Moseley FG: The Redskins took over at their 23 yard line with just over six minutes left in the game. Theismann moved the ball to the Cardinals 39 yard line. On second and ten, Elois Grooms made a great move on Ken Huff at the line of scrimmage and sacked Theismann all the way back to the 47 yard line. That set up the play of the game as far as the Redskins were concerned. On third and 19, Theismann hit Art Monk for a 20 yard completion. Monk actually lined up at tight end on the play which appeared to baffle the Big Red defense. “We never used that formation until this game. We wanted to show them something different,” Monk later said. Mark Moseley would kick the go ahead 37 yard field goal with 1 minute 33 seconds left in the game.

Art Monk’s 20 yard reception on third and 19 allowed Mark Moseley to kick the game winning FG.

O’Donoghue Missed FG: With 1:27 left in the game, Lomax started the Cards final drive of the season at the 20 yard line with no timeouts. The stadium was rocking as the confident Lomax took charge. He completed his first four passes quickly moving the Big Red to the Washington 39 yard line. After throwing the ball away to stop the clock and a short pass to OJ Anderson, it was third down and nine. Lomax hit Danny Pittman across the middle, but he was tackled in play short of the first down with 20 seconds left on the running clock. Neil O’Donoghue and the Big Red field goal unit frantically rushed out onto the field. The Cards would play another week or they would be going home. O’Donoghue just got the kick off before the clock ran out, but the ball sailed wide left and the Redskins won 27-26. The season was over.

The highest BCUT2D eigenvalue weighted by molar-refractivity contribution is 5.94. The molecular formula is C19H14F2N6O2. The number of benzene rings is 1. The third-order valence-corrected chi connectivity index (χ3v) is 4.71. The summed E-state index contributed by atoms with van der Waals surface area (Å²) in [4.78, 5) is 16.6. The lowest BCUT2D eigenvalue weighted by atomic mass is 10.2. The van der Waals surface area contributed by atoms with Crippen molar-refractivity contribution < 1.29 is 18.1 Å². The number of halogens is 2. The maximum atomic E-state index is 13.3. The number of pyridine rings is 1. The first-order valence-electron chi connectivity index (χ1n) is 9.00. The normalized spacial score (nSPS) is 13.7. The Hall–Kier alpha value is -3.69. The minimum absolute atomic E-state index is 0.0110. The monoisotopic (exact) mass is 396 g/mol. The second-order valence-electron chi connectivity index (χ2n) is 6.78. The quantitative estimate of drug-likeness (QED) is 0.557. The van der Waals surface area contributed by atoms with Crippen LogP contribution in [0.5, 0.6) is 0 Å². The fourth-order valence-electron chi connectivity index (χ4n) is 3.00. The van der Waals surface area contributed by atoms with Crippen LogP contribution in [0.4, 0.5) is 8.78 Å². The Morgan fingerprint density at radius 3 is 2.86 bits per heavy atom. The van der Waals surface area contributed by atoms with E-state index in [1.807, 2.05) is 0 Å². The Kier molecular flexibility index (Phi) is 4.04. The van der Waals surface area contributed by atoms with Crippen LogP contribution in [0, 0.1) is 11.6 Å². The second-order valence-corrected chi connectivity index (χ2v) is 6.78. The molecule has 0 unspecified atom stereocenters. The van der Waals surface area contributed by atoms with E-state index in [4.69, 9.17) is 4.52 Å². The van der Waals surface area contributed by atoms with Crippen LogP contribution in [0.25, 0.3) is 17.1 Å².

Neil O’Donoghue’s game winning 50 yard FG attempt was no good.

The Big Red gave it everything they had. “I needed one more down,” said Neil Lomax.

“The thing I’ll always remember is the way we fought back,” head coach Jim Hanifan would say from the locker room. “We were down 16 points at halftime and we came back ans went ahead against a darn good football team. I told our guys to keep their head up. They’ve got nothing to be ashamed of.”

This is very heartbreaking and discouraging. I feel for our fans in St. Louis, too, because they wanted this one badly.” — Roy Green

“You can look back on a couple of plays and say you could have or should have, but we didn’t and that’s it,” said running back OJ Anderson. “I don’t think we’ll be in this position next year. I think we will already have clinched by this time and be playing like San Francisco for home field advantage and to get the younger guys some experience.”

“It just hurts so bad,” said offensive tackle Luis Sharpe. “All season long there’s been Green Bay, New Orleans, Dallas and now this game that we should have won and didn’t. Sharpe was referring to a missed kick in Green Bay, a blown fourth quarter lead to New Orleans, and the phantom offensive pass interference call on Roy Green against Dallas.

“What can I say?”  O’Donoghue said. “I wish we had it to do over again. The whole operation was just a little rushed. I didn’t even know what the snap count would be. I heard the crowd counting down – three, two, one – and I think I kicked it on one. I thought I hit the ball well, but…”

“It’s funny,” said Lomax. “After all this time, after all these months, after all this work, it boils down to one field goal.”

This wasn’t the first time a game boiled down to a field goal. And, as die-hard Big Red fans know, it wouldn’t be the last.